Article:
PLAZA: The Fight For Putnam Plaza Short Film Complete

FACT is happy to announce the December 1, 2011 release of “PLAZA, The Fight for Putnam Triangle.”

A couple of years ago the Fulton Area Business Alliance (FAB) and the Department of Transportation (DOT) decided between them to make Putnam Avenue into a pedestrian plaza and claim they were doing so by community demand.

Not! In a now famous petition, the community asked DOT to stop and think seriously about lavishing thousands of scarce public dollars for so frivolous a purpose. The petition attracted 1,900 signers.  Merchants and residents on and near the targeted block of Putnam submitted letters asking DOT to take its hand-me-down schematic back to the drawing board and try to come up with a concept that relates to their stores and the neighborhood, that doesn’t take away a working street, stranding them in empty space.

FAB solicited support at a series of exclusive, by-invitation-only gatherings in Clinton Hill parlors.  Brownstone owners obliged by writing letters in favor of the plaza.

FAB and DOT shut down everyone else:  Neither one acknowledged the petition, the merchants’ and neighbors’ letters, phone calls or emails.

FACT, on the other hand, relishes debate and welcomes different ideas.  FACT loves to ask questions – to get answers!  We asked more than forty residents what they think about the plaza.

FACT hopes you find what they say and how they say it lively and insightful as we do.

http://www.fultonareacomingtogether.wordpress.com
factbrooklyn@gmail.com

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5 Responses to PLAZA: The Fight For Putnam Plaza Short Film Complete

  1. Cary says:

    I too, object to the plaza. It really is creating an uncomfortable snarl at this intersection. Not to mention the ridiculous turns that the bus has to make. I was almost hit today while crossing the street on foot, because I forgot that the traffic and pedestrian lights are still not in sync. Just minutes before, I witnessed the head of Fab out instructing the lowly paid Fab workers to put some lights in the trees and seemed in a hurry to spruce up the plaza, the timing seemed suspicious as your new film was just released. (Which is really great and very entertaining- it echoes all of my sentiments). I wish that these kind of changes could be more transparent and require voting by the residents.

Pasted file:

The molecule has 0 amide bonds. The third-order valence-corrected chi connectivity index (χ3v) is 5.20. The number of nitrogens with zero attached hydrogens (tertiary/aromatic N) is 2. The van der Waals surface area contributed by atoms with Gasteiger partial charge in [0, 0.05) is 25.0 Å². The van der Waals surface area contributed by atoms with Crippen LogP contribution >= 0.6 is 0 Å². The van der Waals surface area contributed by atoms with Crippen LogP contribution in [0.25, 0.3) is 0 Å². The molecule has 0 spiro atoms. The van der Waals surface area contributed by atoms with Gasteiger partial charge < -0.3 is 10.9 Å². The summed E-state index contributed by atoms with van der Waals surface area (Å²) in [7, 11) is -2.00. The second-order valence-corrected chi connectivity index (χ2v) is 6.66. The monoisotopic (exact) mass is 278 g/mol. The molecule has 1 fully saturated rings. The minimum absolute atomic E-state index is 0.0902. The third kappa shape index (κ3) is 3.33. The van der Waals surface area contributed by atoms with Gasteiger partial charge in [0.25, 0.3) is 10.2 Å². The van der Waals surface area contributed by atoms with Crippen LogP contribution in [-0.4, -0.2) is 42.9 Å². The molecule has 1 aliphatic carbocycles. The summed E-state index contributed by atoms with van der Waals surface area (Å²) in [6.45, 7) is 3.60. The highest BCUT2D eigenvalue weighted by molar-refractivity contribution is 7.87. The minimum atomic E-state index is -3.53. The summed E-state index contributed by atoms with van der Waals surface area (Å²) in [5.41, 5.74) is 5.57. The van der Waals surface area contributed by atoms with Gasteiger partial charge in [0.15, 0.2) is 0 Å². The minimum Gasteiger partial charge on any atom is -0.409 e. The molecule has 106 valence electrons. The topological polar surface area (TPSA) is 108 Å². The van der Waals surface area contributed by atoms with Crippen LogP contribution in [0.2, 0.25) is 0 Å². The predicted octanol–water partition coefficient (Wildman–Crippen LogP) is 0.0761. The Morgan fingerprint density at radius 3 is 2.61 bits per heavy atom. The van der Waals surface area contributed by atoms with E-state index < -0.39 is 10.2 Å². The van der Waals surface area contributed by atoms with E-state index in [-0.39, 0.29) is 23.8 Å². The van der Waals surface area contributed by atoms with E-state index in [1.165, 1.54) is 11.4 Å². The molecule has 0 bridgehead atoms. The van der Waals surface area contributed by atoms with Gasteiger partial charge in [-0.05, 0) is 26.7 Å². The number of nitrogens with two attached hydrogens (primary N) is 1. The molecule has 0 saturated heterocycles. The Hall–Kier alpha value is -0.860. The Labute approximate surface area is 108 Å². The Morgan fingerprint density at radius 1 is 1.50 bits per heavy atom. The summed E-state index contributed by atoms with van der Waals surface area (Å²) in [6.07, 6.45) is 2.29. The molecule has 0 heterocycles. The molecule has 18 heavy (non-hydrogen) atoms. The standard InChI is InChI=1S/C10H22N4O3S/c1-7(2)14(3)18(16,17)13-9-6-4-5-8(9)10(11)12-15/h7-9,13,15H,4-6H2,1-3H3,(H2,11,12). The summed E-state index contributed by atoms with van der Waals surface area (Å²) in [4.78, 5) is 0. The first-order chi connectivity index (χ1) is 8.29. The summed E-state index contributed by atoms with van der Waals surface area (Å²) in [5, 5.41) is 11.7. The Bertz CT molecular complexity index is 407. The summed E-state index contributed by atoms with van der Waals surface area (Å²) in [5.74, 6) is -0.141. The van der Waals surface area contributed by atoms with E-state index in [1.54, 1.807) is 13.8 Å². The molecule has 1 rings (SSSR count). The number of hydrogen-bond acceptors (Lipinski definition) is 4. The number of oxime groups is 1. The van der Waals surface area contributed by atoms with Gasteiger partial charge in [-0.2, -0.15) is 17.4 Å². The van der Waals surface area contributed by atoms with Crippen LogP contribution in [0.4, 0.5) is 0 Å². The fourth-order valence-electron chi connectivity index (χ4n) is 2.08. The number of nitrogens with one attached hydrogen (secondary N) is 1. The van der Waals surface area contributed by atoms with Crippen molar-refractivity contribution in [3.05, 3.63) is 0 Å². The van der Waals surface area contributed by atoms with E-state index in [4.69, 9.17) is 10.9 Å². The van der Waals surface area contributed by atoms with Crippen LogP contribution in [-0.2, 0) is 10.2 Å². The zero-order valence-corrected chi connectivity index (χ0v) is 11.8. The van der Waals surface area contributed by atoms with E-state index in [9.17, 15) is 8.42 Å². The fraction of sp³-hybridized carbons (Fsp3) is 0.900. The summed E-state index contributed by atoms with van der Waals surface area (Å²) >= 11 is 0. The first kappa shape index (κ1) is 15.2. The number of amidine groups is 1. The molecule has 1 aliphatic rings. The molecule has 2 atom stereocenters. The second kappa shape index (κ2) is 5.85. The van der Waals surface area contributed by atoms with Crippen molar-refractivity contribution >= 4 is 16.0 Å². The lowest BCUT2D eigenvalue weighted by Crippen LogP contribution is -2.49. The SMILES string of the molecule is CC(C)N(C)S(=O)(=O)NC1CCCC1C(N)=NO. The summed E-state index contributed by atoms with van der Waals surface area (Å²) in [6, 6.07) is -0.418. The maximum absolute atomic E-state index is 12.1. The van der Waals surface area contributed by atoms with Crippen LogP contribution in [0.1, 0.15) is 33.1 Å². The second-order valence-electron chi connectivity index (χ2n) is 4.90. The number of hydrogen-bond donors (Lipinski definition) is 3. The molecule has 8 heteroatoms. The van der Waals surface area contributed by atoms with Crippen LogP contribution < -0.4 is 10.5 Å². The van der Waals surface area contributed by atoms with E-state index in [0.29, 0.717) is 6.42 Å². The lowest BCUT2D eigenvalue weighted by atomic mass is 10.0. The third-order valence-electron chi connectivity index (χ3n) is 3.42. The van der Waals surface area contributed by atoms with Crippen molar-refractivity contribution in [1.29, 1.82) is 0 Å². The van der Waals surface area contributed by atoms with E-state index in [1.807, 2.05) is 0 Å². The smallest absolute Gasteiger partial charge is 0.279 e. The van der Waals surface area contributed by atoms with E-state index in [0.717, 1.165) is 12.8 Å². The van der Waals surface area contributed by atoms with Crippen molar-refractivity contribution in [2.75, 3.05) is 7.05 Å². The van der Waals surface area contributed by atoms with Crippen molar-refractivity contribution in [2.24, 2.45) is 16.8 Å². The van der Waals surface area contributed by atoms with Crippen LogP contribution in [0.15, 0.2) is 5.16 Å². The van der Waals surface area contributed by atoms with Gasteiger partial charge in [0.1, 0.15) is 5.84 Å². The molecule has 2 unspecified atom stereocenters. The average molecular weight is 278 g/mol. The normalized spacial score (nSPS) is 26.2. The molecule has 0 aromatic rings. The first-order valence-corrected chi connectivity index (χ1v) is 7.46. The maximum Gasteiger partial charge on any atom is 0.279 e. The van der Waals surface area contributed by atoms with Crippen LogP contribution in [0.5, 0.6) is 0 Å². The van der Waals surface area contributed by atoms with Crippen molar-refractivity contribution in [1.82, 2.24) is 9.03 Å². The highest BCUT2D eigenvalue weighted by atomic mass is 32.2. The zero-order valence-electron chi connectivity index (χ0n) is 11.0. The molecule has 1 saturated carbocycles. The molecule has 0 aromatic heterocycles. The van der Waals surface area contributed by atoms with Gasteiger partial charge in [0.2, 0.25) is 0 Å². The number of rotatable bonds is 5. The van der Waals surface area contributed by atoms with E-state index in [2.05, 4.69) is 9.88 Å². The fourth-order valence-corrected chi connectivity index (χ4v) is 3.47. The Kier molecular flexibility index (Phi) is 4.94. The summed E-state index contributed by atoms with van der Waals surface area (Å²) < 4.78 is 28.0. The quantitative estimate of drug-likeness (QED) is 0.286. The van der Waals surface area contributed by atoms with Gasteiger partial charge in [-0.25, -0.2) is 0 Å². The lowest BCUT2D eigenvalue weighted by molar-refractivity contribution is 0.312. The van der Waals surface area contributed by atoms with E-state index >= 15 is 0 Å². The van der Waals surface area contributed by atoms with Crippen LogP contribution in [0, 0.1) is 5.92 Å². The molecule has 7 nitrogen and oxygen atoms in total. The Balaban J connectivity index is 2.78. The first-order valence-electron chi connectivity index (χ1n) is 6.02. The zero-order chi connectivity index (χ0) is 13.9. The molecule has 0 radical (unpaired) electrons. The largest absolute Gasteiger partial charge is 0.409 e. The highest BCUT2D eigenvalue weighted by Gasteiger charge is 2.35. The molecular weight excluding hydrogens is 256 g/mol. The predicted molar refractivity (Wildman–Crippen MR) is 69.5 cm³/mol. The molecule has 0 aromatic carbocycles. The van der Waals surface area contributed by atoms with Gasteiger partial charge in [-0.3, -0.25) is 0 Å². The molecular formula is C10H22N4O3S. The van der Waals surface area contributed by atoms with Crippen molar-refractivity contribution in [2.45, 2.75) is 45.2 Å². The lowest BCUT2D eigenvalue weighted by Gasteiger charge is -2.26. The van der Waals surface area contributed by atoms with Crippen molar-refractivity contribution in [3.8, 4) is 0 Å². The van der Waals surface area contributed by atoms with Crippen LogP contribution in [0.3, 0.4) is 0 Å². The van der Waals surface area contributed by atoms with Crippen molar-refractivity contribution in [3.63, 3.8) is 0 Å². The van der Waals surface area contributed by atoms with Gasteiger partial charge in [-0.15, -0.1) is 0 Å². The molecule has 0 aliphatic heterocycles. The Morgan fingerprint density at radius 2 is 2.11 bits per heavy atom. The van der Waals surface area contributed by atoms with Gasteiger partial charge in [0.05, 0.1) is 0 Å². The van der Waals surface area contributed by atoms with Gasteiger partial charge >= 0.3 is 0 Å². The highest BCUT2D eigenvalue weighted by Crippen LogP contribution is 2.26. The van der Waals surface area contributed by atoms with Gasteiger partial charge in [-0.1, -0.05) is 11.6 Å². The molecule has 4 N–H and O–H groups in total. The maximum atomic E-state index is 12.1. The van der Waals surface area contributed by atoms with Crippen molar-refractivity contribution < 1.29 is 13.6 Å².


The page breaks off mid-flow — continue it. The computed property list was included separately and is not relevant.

As a motorist who lives on Downing Street, I avoid driving to Grand and taking a left (as the lights are long and out of sync). I drive to the end of Downing to make a right or left onto Fulton, but I can’t see oncoming traffic because of the parked cars. So now I take a left on Putnam and still can’t see oncoming traffic, to avoid Fulton altogether.

    The bar on Grand and Fulton already has its’ own seating and if there was a need for public seating, why could they not transform the triangle instead of putting it in the street.
    Also, no insult to the existing businesses there, but how will the plaza enhance the t-shirt shop and the bars that open at night after the plaza is closed, or the hair salon, or finer dining restaurants with their own seating? That leaves the bodegas, Yummo! Also why open this project as we head into fall and winter. At the very least , could it just be a summer thing? It will be unusable for at least six months out of the year. Perhaps we can dump our excess snow there if we have a winter similar to last year, and god forbid those bus turns in the snow and ice!